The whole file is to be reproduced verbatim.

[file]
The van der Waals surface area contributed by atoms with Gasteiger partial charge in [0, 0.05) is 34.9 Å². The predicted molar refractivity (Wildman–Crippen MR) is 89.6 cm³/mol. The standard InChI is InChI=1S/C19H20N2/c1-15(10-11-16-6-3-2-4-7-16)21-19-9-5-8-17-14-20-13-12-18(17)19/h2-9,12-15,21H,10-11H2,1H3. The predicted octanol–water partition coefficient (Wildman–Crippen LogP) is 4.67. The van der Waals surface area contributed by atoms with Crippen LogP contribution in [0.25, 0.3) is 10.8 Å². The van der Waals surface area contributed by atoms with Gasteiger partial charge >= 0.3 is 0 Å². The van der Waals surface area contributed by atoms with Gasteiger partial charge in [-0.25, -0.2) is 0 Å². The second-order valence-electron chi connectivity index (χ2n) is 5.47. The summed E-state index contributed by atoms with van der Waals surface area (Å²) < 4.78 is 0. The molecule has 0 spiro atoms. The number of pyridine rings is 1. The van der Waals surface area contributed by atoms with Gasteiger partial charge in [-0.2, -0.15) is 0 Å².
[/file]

The van der Waals surface area contributed by atoms with Gasteiger partial charge in [0, 0.05) is 34.9 Å². The predicted molar refractivity (Wildman–Crippen MR) is 89.6 cm³/mol. The standard InChI is InChI=1S/C19H20N2/c1-15(10-11-16-6-3-2-4-7-16)21-19-9-5-8-17-14-20-13-12-18(17)19/h2-9,12-15,21H,10-11H2,1H3. The predicted octanol–water partition coefficient (Wildman–Crippen LogP) is 4.67. The van der Waals surface area contributed by atoms with Crippen LogP contribution in [0.25, 0.3) is 10.8 Å². The van der Waals surface area contributed by atoms with Gasteiger partial charge >= 0.3 is 0 Å². The van der Waals surface area contributed by atoms with Gasteiger partial charge in [-0.25, -0.2) is 0 Å². The second-order valence-electron chi connectivity index (χ2n) is 5.47. The summed E-state index contributed by atoms with van der Waals surface area (Å²) < 4.78 is 0. The molecule has 0 spiro atoms. The number of pyridine rings is 1. The van der Waals surface area contributed by atoms with Gasteiger partial charge in [-0.2, -0.15) is 0 Å².